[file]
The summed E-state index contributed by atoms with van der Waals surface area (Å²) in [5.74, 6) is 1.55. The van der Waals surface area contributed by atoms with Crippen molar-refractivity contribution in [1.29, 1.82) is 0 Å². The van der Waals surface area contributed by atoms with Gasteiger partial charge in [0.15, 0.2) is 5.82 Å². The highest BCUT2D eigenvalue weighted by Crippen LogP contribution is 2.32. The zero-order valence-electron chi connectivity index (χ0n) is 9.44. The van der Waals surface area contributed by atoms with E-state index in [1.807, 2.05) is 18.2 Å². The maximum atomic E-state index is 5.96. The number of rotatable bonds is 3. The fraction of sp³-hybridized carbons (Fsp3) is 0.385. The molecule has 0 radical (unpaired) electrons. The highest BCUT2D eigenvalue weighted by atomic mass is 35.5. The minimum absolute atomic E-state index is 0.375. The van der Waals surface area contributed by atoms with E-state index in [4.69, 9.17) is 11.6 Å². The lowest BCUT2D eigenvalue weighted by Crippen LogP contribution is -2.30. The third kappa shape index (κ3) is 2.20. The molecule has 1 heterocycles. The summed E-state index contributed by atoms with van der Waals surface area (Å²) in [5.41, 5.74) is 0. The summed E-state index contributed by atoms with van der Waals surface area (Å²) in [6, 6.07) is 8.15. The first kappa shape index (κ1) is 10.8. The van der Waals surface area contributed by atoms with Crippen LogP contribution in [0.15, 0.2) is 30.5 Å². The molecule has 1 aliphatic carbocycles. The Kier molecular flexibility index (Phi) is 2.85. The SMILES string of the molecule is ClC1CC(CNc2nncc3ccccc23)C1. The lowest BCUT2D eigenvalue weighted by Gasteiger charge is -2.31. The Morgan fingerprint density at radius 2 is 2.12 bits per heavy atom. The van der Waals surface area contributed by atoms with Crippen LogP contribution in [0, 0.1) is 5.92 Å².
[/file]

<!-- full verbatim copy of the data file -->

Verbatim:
The summed E-state index contributed by atoms with van der Waals surface area (Å²) in [5.74, 6) is 1.55. The van der Waals surface area contributed by atoms with Crippen molar-refractivity contribution in [1.29, 1.82) is 0 Å². The van der Waals surface area contributed by atoms with Gasteiger partial charge in [0.15, 0.2) is 5.82 Å². The highest BCUT2D eigenvalue weighted by Crippen LogP contribution is 2.32. The zero-order valence-electron chi connectivity index (χ0n) is 9.44. The van der Waals surface area contributed by atoms with E-state index in [1.807, 2.05) is 18.2 Å². The maximum atomic E-state index is 5.96. The number of rotatable bonds is 3. The fraction of sp³-hybridized carbons (Fsp3) is 0.385. The molecule has 0 radical (unpaired) electrons. The highest BCUT2D eigenvalue weighted by atomic mass is 35.5. The minimum absolute atomic E-state index is 0.375. The van der Waals surface area contributed by atoms with E-state index in [4.69, 9.17) is 11.6 Å². The lowest BCUT2D eigenvalue weighted by Crippen LogP contribution is -2.30. The third kappa shape index (κ3) is 2.20. The molecule has 1 heterocycles. The summed E-state index contributed by atoms with van der Waals surface area (Å²) in [5.41, 5.74) is 0. The summed E-state index contributed by atoms with van der Waals surface area (Å²) in [6, 6.07) is 8.15. The first kappa shape index (κ1) is 10.8. The van der Waals surface area contributed by atoms with Crippen LogP contribution in [0.15, 0.2) is 30.5 Å². The molecule has 1 aliphatic carbocycles. The Kier molecular flexibility index (Phi) is 2.85. The SMILES string of the molecule is ClC1CC(CNc2nncc3ccccc23)C1. The lowest BCUT2D eigenvalue weighted by Gasteiger charge is -2.31. The Morgan fingerprint density at radius 2 is 2.12 bits per heavy atom. The van der Waals surface area contributed by atoms with Crippen LogP contribution in [0, 0.1) is 5.92 Å².